A New Concept and Repackaging of Existing Concepts

They are not enthusiastic about their job. This lack of motivation is demonstrated through negative reaction after the training. The employees show pessimism. This indicates unsettled issues. Some employees attend the training but fail to learn for the simple reason that they did not understand the skills, principals and the facts the trainer wanted them to, (DeSimone &amp. Werner 2008). The behavior of the employees reveals that they never had any intention to change in the first place, (McLean &amp. 2010). All this culminates to poor results even after heavy investments in training programs. This happens when organizations ignore the vital aspects of the employees’ welfare. Most of these aspects cannot be addressed in training sessions. In some organizations, the leadership receives an extremely high salary while the ordinary workers receive extremely small salaries, (McLean &amp. 2010).
This difference causes an immense deal of inequality, which kills motivation among workers. My organization evaluates training through a results-oriented model. Improved results reveal that training was well received and understood. This includes improved turnovers and timely achievements of the targets, (DeSimone &amp. Werner 2008).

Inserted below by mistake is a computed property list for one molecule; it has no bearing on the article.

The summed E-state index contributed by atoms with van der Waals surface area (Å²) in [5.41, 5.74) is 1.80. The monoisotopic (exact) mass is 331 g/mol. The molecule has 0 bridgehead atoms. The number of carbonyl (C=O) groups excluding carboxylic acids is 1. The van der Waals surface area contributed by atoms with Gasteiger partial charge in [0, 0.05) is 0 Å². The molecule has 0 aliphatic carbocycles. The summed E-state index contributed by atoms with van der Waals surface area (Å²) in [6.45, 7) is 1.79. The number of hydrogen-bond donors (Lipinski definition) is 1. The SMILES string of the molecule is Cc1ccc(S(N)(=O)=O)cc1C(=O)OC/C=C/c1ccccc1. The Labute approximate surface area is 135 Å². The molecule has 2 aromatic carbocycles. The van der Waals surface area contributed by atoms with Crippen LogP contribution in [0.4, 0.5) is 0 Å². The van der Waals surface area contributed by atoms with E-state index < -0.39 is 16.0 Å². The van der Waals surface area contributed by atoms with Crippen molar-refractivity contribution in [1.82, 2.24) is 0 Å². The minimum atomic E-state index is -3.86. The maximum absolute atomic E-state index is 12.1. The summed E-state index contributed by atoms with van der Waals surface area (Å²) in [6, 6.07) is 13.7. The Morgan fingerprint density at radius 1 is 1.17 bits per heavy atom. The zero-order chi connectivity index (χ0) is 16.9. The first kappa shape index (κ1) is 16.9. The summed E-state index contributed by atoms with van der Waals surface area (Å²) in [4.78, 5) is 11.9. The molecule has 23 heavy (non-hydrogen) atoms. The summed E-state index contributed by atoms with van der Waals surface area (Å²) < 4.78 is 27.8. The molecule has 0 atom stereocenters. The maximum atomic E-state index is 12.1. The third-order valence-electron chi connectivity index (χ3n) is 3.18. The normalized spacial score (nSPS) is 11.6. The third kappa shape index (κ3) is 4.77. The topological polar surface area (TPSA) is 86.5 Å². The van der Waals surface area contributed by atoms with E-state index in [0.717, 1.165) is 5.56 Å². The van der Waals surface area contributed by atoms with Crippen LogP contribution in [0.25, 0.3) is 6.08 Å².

The use of structured control and experimental groups is a model for evaluating the impact of training, (McLean &amp. 2010). It is in order to train some workers and leave others without training.
The group that receives training is referred to as the experimental group while the group that goes without training is called a control group, (DeSimone &amp. Werner 2008). The composition of these groups is quite random and, therefore similar. Then the relevant indicators of success are taken from both groups before and after the training, (McLean &amp. 2010). If the experimental group performs better them the training was successful. The assumption here is that if the training is considered successful, the organizations can in future a massive and more thorough training to all workers, (McLean &amp. 2010). This can create rivalry among workers, unfair advantage and resentment. This negative effect can affect the motivation of the control group members, (DeSimone &amp. Werner 2008). With proper understanding, and explaining the control group members, can always wait for the next time.